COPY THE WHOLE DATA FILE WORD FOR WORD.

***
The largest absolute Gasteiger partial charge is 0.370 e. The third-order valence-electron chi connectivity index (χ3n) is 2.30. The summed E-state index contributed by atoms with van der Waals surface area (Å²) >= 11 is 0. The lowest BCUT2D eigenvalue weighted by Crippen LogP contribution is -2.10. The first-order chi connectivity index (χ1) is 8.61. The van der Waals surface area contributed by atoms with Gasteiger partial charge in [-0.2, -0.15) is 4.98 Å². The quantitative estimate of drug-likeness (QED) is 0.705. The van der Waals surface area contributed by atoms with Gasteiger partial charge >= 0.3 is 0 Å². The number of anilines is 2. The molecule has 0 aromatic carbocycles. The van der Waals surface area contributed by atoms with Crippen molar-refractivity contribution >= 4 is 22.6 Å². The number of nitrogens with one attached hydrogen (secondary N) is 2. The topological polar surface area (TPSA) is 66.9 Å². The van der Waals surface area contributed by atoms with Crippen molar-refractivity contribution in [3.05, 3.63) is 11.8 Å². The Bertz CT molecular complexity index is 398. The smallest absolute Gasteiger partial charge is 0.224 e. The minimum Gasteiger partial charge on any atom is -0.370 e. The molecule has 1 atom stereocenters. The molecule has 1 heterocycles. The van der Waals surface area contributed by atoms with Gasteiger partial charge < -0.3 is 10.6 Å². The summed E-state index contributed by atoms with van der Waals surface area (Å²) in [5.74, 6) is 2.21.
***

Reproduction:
The largest absolute Gasteiger partial charge is 0.370 e. The third-order valence-electron chi connectivity index (χ3n) is 2.30. The summed E-state index contributed by atoms with van der Waals surface area (Å²) >= 11 is 0. The lowest BCUT2D eigenvalue weighted by Crippen LogP contribution is -2.10. The first-order chi connectivity index (χ1) is 8.61. The van der Waals surface area contributed by atoms with Gasteiger partial charge in [-0.2, -0.15) is 4.98 Å². The quantitative estimate of drug-likeness (QED) is 0.705. The van der Waals surface area contributed by atoms with Gasteiger partial charge >= 0.3 is 0 Å². The number of anilines is 2. The molecule has 0 aromatic carbocycles. The van der Waals surface area contributed by atoms with Crippen molar-refractivity contribution >= 4 is 22.6 Å². The number of nitrogens with one attached hydrogen (secondary N) is 2. The topological polar surface area (TPSA) is 66.9 Å². The van der Waals surface area contributed by atoms with Crippen molar-refractivity contribution in [3.05, 3.63) is 11.8 Å². The Bertz CT molecular complexity index is 398. The smallest absolute Gasteiger partial charge is 0.224 e. The minimum Gasteiger partial charge on any atom is -0.370 e. The molecule has 1 atom stereocenters. The molecule has 1 heterocycles. The van der Waals surface area contributed by atoms with Gasteiger partial charge < -0.3 is 10.6 Å². The summed E-state index contributed by atoms with van der Waals surface area (Å²) in [5.74, 6) is 2.21.